Glossary

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Call Option – the owner of the call option has an agreement with the seller of the call option for the seller of the option to sell 100 shares of a security for each call option, to the holder  of the call option at a set price called the strike price, on or prior to (in an American style option contract) the expiration date of the option contract.

CPI – Consumer Price Index, the standard measure of INFLATION.

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EPS – Earnings Per Share – For a stock, this is calculated as the total net profit (usually for a quarter, but sometimes for a fiscal year) divided by the number of shares of the stock outstanding.

ETF – Exchange Traded Fund – Like a mutual fund, and ETF collects a pool of money from its investors and invests the money per the guidelines of the prospectus.  Many of these emulate a widely followed market index, such as the S&P 500 Large Cap index or the Russell 2000 index.  Since the target objective is so well defined, there is less management and the fees on ETFs are lower than on mutual funds.  ETFs trade just like stocks; they are actively traded when the market is open, and NOT at the NAV price.  ETFs have bid / ask prices and they may trade at a premium (above the NAV) if there is high demand for the ETF, or at a discount (below the NAV) is demand for the ETF is lower than for the underlying assets.

F

FASB – Financial Accounting Standards Board, is an industry group that sets rules for accounting by companies and the SEC has stipulated that public companies under SEC regulation must comply with the FASB rules for reports submitted to the SEC.

G

GAAP – Generally Accepted Accounting Principles, the set of accounting rules specified by the Financial Accounting Standards Board (FASB) that companies must comply with for their financial reporting to the SEC.

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M

MACD (Moving Average Convergence/Divergence) – A technical analysis indicator that is calculated by subtracting the 26-period exponential moving average of a given security from its 12-period exponential moving average. By comparing moving averages, MACD displays trend following characteristics, and by plotting the difference of the moving averages as an oscillator, MACD displays momentum characteristics.

Market Capitalization – This is the dollar value of a company on the stock exchange.  Multiply the number of shares outstanding for the company by the price per share.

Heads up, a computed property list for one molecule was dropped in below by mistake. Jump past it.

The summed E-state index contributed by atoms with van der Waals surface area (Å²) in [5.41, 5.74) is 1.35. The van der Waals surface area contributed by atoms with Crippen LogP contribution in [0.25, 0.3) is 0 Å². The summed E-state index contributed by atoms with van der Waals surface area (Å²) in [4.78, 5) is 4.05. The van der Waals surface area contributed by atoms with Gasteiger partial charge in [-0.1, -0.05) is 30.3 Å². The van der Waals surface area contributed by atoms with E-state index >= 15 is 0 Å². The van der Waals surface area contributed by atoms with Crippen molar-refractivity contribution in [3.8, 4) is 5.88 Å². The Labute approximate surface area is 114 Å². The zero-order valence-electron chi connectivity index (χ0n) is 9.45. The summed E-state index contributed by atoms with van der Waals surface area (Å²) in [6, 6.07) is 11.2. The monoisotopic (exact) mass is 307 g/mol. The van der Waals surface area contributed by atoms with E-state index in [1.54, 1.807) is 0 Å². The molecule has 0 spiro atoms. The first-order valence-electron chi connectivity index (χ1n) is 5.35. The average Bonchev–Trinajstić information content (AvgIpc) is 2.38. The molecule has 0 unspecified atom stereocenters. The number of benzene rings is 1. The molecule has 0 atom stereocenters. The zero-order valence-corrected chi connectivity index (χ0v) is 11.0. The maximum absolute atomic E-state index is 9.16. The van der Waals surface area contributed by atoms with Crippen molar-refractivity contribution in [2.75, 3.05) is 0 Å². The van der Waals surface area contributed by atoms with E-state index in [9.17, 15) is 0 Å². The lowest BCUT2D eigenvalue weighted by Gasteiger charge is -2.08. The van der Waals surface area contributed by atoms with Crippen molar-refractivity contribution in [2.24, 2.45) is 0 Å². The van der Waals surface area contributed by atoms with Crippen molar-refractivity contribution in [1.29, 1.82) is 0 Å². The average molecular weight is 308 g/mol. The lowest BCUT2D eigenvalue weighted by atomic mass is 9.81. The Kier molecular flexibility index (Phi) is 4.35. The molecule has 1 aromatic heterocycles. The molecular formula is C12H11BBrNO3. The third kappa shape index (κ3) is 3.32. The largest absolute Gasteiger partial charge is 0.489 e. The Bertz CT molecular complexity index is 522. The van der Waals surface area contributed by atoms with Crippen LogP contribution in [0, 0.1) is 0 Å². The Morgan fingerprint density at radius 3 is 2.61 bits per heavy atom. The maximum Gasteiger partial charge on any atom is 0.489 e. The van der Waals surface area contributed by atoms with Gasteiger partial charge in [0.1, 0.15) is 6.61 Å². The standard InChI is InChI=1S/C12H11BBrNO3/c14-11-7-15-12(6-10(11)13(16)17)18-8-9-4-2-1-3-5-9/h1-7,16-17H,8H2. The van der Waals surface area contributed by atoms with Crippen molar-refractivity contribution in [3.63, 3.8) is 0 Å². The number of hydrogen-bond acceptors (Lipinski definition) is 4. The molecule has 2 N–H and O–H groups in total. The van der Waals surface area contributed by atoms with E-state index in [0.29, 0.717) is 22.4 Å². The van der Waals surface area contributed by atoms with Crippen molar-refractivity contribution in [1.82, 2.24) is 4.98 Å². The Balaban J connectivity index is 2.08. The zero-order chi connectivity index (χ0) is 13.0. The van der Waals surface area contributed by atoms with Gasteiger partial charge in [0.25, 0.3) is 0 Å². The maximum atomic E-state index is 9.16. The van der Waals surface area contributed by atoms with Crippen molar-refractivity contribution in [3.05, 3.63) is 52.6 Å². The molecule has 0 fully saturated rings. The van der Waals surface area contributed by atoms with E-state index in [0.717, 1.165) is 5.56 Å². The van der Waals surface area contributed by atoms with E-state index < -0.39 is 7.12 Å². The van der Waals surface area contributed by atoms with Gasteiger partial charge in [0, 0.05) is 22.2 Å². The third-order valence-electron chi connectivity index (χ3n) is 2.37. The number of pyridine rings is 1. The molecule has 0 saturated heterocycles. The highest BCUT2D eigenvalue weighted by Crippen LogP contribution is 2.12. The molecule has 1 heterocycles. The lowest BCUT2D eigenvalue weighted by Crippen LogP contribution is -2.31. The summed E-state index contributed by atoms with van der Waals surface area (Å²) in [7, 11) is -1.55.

Multiple (or Market Multiple) – This is the same as the P/E ratio of the S&P 500 index rounded to the nearest whole number.  If the S&P is selling at 1,500 and the sum of the earnings per share of the 500 companies comes up to $100, then the P/E is the total price (1,500) divided by the total earnings per share ($100), or 1,500 / 100 = 15.  The multiple of the market would be 15.

Mutual Fund – This is a pool of money collected by a securities company and invested according to the objectives and rules outlined in the prospectus.  The fund will have a manager who will decide what securities are purchased in order to generate the best return he can achieve within the constraints of the prospectus.  The fund manager’s compensation is usually tied to performance relative to a public benchmark, for example a stock fund’s performance may be judged relative to how it performs compared to the S&P 500 large cap index.  These are traded at the end of the trading day at the NAV.

N

NAV – Net Asset Value.  For an investment fund (mutual fund or Exchange Traded Fund – ETF), this is the total market value of the total assets of the fund at a particular point in time (most funds set this at the end of the trading day), divided by the number of shares in the fund.  Mutual funds are bought and sold at the end of the day after the NAV is calculated.  ETFs are traded all day long like a stock, with a bid and ask price that can be higher than the actual NAV (a premium to NAV) or lower than the NAV (a discount to NAV).

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Put Option – the owner of the put option has an agreement with the seller of the option for the seller of the option to buy 100 shares of a security for each put option, from the holder  of the put option at a set price called the strike price, on or prior to (in an American style option contract) the expiration date of the option contract.

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RSI (Relative Strength Index) – A popular technical analysis oscillator which is plotted on a vertical scale from 0 to 100. Values above 70 are considered overbought and values below 30, oversold. When the value of RSI is over 70 or below 30 and diverges from price action, a warning is given of a possible trend reversal.

S

S&P – This will refer to the Standard and Poors 500 Large Cap Index, unless specified otherwise.  S&P does maintain several other indexes, but they are not as widely followed as the 500 Large Cap Index.

SEC – Securities and Exchange Commission, the federal agency that regulates stock reporting regulations in the US.

Strike Price – One of the components of PUT and CALL options, the strike price is the price at which the transaction will be executed, if the option is exercised.

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